In my view, both the IOPS and IPPS mission statements do not sufficiently recognize two crucial points:
- the importance of vision in facilitating our understanding of current social systems and the social ills and existential threats they generate and exacerbate; and
- the importance of vision in helping us discover ways of overcoming these social ills and existential threats in such a way where they are not repeated.
Articulating these points clearly and consistently may facilitate the efforts of activists who are interested in embarking on a path towards a participatory society but do not know how to use vision to aid in their daily struggles. Doing so may also help demonstrate to those are less-inclined, even hostile to thinking beyond capitalism that elaborating on a post-capitalist vision has practical import in their lives.
I think in many cases it is simply difficult to understand and find ways to overcome the many and varied deficiencies (including jeopardizing the future survival of the species) of current social systems without having a general vision for a better society. Take for example a conflict between labor and environmentalists in Maryland. In the case of the environmental impacts of the oyster and crab industries in the Chesapeake bay, the choice – given the current structure of the economy – is between: a) improving the health of the bay while watermen lose their jobs and way of life or b) protecting their jobs and way of life while sacrificing the health of the bay.
I’ve spoken to progressives working on the issue and some have expressed to me that they simply do not know who to side with. I explained to them that if we had a more fair and efficient economy – one with a robust social safety net, job replacement programs, better allocation of income, a more participatory structure, and so on – then we'd be better equipped to address the problem, without having to take sides. The reasoning is simple: if the watermen’s livelihoods and cultural heritage were not at stake, then they may be more receptive to reducing their annual catch, becoming stewards of the bay, and perhaps some moving into different occupations. In light of the absence of key features of a more participatory economy, it is impossible to secure the health of the bay in both a fair and effective manner. And in this fight, it is likely that the watermen will lose, with some environmentalists likely to rejoice, which will only alienate those who should be their allies.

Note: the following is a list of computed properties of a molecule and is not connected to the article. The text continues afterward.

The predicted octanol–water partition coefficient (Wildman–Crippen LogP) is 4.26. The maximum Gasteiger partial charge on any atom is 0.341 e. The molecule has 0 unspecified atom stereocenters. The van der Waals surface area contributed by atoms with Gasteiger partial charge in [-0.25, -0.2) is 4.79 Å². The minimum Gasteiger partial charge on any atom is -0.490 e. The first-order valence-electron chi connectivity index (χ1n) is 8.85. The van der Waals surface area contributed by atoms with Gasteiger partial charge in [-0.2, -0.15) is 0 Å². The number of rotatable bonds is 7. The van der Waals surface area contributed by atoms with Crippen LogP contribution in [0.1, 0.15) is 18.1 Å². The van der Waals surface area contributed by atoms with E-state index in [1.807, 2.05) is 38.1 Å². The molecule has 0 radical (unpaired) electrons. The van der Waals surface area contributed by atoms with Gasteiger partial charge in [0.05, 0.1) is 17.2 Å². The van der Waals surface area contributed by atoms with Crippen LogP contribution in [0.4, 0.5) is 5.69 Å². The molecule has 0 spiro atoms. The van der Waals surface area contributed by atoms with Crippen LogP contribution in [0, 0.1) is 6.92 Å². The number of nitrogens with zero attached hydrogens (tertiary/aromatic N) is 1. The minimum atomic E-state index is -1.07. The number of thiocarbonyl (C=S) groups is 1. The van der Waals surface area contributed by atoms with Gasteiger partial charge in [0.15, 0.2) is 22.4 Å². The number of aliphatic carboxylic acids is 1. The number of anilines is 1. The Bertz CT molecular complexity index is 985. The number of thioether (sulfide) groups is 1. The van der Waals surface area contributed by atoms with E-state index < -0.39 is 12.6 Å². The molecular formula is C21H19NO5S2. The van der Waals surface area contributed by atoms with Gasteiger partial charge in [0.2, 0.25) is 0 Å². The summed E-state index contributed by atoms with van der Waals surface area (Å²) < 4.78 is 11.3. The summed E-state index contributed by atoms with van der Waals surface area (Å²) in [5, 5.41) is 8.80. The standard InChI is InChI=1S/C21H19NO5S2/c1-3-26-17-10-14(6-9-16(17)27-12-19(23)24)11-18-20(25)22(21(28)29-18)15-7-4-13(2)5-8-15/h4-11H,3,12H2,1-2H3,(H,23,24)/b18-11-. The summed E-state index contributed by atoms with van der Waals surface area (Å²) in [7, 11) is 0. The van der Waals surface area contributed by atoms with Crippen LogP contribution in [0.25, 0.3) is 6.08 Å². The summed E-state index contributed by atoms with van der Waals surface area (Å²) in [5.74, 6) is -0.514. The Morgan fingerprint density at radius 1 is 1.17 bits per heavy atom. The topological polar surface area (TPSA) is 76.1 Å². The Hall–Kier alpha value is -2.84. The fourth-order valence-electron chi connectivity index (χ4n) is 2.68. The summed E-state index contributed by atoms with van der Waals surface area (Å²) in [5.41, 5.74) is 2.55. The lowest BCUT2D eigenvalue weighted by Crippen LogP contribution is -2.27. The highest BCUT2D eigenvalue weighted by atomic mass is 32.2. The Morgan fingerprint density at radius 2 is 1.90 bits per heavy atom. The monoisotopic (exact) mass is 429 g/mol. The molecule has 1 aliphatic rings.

This case demonstrates that some economic problems may appear intractable without knowing the features of a more participatory economy. With these features (that together form a vision) in mind, the problem and its various components can be understood as symptoms of larger deficiencies of social institutions as well as absences of much needed institutions, which can be generalized across the various forms of state-led capitalism. In turn, new insights are revealed about the specific problem that are simply impossible to achieve when examining it within the narrow confines of its specific context. These new insights help illuminate how best to solve the specific problem and how to address problems that share its general structure. Doing the latter amounts to restructuring social institutions (as opposed to simply offering ameliorations, such as simply granting monetary compensation to watermen who have lost their jobs). Thorough restructuring can ensure that the problem in its varied manifestations does not keep repeating itself, as is often the case. (Think of the cat and mouse games played by governments attempting to regulate corporations. Even with a willing government, it is still dificult to effectively regulate corporations. Changing the corporate charter to make them accountable to all stakeholders as opposed to only shareholders is preferable to this ongoing saga.) In short, vision helps us move from specific to general back to specific when analyzying a problem — a process that can offer considerable insights and illuminate paths that may take us closer to our vision.
Other cases can be called on as supporting evidence for the argument put forth, but that’s beyond the scope of the blog. The question I want to ask is: are the two points stated above adequately represented in the IOPS and IPPS missions statements?
MissionStatement, Project Definition
The International Project for a Participatory Society (IPPS) is a group of people concerned with inspiring, facilitating, and supporting efforts to develop, share, and promote vision and strategy
for attaining a new participatory society.
IPPS stands for a classless economy based on self-management and equality, for democratic
and participatory politics, and for the elimination of patriarchy, racism, and all other hierarchies
IPPS seeks to elaborate a vision of a participatory society in order to demonstrate that there is an alternative to current race, gender, political, environmental, and other injustices.
1. The organization, IOPS, has as two overarching general priorities to:
- flexibly explore and advocate long term vision that is anti capitalist, anti racist, anti sexist, and anti authoritarian, and centrally addresses economics/class, politics, culture/race, kinship/gender, ecology, and international relations, without privileging any one focus above the rest, all sufficiently to inspire and orient current activity, but without seeking detailed blueprints that transcend needs and knowledge.
- to develop and utilize social strategy understanding it to be largely contingent on place and time and therefore continually revising shared views in light of new evidence – including regularly updating analysis, vision, and strategy.